China’s Return to Global Glory
Engagement or Protectionism? US Policy towards China
James A. Dorn
China and the United States: Learning to Live Together
China’s Economic Transformation
Shalendra D. Sharma
China’s Reformists: From Liberalism to the ‘Third Way’
Nationalism and Democratisation in Contemporary China
An Inadequate Metaphor: The Great Firewall and Chinese Internet Censorship
China and Africa: Dynamics of an Enduring Relationship
Garth le Pere
China’s Role in Central Asia: Soft and Hard Power
Islam in China: Beijing’s Hui and Uighur Challenge
Dru C. Gladney
Persians and Greeks: Hollywood and the Clash of Civilisations
Kaveh L. Afrasiabi
Choosing Chinas: Friend or Foe?
James H. Nolt
Israel’s Glass Wall
Volume 9 ● Number 1–2 ● Winter/Spring 2007—The Rise of China
An Inadequate Metaphor: The Great Firewall and Chinese Internet Censorship
The dynamics in the relationship between the Chinese state and its control over information flows shifted up another gear with the advent of the Internet. The remapping of this relationship has given rise to numerous metaphors that attempt to make some sense of the new situation. These new metaphors determine the way the Internet continues to develop, what kind of information it will carry and what its primary purpose is. How we choose our metaphors also has important legal and political ramifications, as analogy is one of the most often used road maps for judicial decision-making and policy design when it comes to technological change.
The metaphor most frequently used in describing and understanding Internet censorship in China is that of the Great Firewall. In this essay, I argue that our (ab)use of the Great Firewall metaphor leads to blind spots that obscure and limit our understanding of Internet censorship in the People’s Republic. A metaphor is a way of understanding one thing in terms of another. Metaphors are often useful for helping us to understand new, complex and often contradictory situations, but they do so by highlighting and focusing on one set of characteristics while neglecting others. I am not arguing that in our efforts to think about the Internet in China we should move beyond the censorship issue, but that even within our discussions of censorship there are issues we do not properly understand because of the Great Firewall metaphor we employ over and over again. To illuminate the existence of these blind spots, I use the term Great Firewall myth (as opposed to metaphor). By using the word “myth”, however, I am not denying the existence of Internet censorship in China. On the contrary. The Great Firewall myth is the belief that China’s efforts to censor the Internet must ultimately fail, and that the Internet will eventually lead to the country’s democratisation.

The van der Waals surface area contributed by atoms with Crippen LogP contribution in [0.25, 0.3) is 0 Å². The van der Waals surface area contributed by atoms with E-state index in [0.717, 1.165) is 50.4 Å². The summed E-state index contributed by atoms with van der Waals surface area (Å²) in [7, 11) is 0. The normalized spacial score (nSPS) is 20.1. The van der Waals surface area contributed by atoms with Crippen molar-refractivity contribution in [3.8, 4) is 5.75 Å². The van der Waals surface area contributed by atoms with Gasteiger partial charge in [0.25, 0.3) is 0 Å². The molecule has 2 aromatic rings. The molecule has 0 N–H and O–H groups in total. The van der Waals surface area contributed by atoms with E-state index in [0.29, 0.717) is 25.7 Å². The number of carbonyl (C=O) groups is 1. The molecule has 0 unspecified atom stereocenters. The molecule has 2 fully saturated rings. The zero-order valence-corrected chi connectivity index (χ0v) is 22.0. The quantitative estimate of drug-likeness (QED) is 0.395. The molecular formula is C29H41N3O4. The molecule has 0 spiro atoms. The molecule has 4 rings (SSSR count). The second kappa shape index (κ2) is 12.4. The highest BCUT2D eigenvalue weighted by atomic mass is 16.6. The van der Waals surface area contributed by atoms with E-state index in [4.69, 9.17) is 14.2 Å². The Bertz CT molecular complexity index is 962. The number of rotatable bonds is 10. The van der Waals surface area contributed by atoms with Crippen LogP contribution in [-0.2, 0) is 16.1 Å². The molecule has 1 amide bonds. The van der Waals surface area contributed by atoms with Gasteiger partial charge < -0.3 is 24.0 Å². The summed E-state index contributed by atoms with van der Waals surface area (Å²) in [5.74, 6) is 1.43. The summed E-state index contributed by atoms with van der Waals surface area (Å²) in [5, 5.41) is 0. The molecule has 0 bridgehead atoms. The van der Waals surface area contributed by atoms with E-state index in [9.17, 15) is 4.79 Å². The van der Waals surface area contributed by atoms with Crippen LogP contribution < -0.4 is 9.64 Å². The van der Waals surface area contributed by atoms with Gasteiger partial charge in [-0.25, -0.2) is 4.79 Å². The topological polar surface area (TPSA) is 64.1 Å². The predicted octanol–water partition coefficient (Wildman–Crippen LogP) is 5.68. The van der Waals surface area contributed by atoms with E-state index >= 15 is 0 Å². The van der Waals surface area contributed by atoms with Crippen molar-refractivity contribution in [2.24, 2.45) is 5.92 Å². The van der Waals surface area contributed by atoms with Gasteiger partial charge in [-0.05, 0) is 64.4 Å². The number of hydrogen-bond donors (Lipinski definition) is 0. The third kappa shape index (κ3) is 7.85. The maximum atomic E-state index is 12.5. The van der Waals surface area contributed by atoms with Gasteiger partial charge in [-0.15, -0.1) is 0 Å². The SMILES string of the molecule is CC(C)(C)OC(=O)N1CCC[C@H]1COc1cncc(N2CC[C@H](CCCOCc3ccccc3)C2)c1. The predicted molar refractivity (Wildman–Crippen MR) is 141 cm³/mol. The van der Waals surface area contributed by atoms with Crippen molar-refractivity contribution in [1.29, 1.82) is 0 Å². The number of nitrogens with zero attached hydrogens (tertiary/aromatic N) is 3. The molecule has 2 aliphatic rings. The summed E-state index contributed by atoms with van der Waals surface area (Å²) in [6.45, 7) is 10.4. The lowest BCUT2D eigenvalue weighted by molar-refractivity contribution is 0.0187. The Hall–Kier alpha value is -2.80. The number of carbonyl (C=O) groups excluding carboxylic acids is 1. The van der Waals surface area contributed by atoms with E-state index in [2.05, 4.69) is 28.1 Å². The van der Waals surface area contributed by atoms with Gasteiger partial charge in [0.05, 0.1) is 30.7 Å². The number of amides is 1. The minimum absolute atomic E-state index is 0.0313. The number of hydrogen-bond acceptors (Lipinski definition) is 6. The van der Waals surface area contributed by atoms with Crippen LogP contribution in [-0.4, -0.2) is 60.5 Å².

Our understanding of a complex phenomenon, such as the Internet in China, is constructed through a selective process of powerful acts of imagination. These acts of imagination and fantasising often reveal much about ourselves and the way we come to understand and make sense of the world. Therefore, it is more productive to think about myths as being alive or dead rather than as true or false. What does it mean, then, that the Great Firewall myth is so very much alive? This essay will discuss two questions: first, what is the Great Firewall metaphor telling us about Internet censorship in China, and more importantly, what is it not telling us? Second, what does the Great Firewall myth tell us with regard to how the West attempts to understand the Internet in China, for whom is the myth useful, why does it persist and how does it affect policymaking?
Metaphor and Myth
The Great Firewall metaphor consists of two parts: it refers firstly to the Great Wall of China, and secondly to a computer firewall, an Internet-technology security device intended to protect and shield one’s own network from other networks by selectively permitting or denying traffic. The Great Wall was originally constructed to keep the “barbarians” out of China. Similarly, the Great Firewall metaphor signifies China’s desire to block “undesirable” content from reaching the People’s Republic.
Interestingly, the computer firewall is itself a metaphor, borrowing heavily from the original meaning of a firewall: a flame-resistant barrier used to prevent fires from spreading throughout a building. In sum, the Great Firewall metaphor denotes an increasingly xenophobic China that disengages itself from the world by using the latest technologies to erect barriers of censorship. What I call the Great Firewall myth is the claim that such disengagement and censorship will be impossible, and that the Internet will ultimately result in the democratisation of China.